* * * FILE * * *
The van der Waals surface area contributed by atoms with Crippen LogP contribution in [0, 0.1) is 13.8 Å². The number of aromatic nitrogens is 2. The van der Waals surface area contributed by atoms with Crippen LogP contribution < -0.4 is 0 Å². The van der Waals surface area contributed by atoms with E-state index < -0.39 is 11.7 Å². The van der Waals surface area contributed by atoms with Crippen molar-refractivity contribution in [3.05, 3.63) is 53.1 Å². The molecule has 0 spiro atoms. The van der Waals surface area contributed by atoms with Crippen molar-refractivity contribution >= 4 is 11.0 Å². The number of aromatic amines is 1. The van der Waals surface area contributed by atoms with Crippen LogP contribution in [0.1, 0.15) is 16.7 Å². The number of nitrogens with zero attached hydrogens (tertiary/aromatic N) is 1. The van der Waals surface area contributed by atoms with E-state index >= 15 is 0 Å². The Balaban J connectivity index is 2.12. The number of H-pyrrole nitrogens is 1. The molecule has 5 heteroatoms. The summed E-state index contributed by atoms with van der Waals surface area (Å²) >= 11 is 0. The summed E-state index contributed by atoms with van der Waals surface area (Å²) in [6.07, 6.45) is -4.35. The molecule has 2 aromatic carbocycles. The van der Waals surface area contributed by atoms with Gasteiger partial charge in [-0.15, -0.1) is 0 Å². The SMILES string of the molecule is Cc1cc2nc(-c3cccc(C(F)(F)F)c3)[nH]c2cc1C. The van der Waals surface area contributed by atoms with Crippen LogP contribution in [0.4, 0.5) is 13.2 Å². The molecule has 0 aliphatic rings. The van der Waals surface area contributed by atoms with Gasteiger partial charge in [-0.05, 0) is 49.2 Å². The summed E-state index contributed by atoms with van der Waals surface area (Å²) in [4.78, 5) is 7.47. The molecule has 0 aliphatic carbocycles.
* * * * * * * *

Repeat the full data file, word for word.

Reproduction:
The van der Waals surface area contributed by atoms with Crippen LogP contribution in [0, 0.1) is 13.8 Å². The number of aromatic nitrogens is 2. The van der Waals surface area contributed by atoms with Crippen LogP contribution < -0.4 is 0 Å². The van der Waals surface area contributed by atoms with E-state index < -0.39 is 11.7 Å². The van der Waals surface area contributed by atoms with Crippen molar-refractivity contribution in [3.05, 3.63) is 53.1 Å². The molecule has 0 spiro atoms. The van der Waals surface area contributed by atoms with Crippen molar-refractivity contribution >= 4 is 11.0 Å². The number of aromatic amines is 1. The van der Waals surface area contributed by atoms with Crippen LogP contribution in [0.1, 0.15) is 16.7 Å². The number of nitrogens with zero attached hydrogens (tertiary/aromatic N) is 1. The van der Waals surface area contributed by atoms with E-state index >= 15 is 0 Å². The Balaban J connectivity index is 2.12. The number of H-pyrrole nitrogens is 1. The molecule has 5 heteroatoms. The summed E-state index contributed by atoms with van der Waals surface area (Å²) >= 11 is 0. The summed E-state index contributed by atoms with van der Waals surface area (Å²) in [6.07, 6.45) is -4.35. The molecule has 2 aromatic carbocycles. The van der Waals surface area contributed by atoms with Gasteiger partial charge in [-0.15, -0.1) is 0 Å². The SMILES string of the molecule is Cc1cc2nc(-c3cccc(C(F)(F)F)c3)[nH]c2cc1C. The van der Waals surface area contributed by atoms with Crippen LogP contribution in [0.4, 0.5) is 13.2 Å². The molecule has 0 aliphatic rings. The van der Waals surface area contributed by atoms with Gasteiger partial charge in [-0.05, 0) is 49.2 Å². The summed E-state index contributed by atoms with van der Waals surface area (Å²) in [4.78, 5) is 7.47. The molecule has 0 aliphatic carbocycles.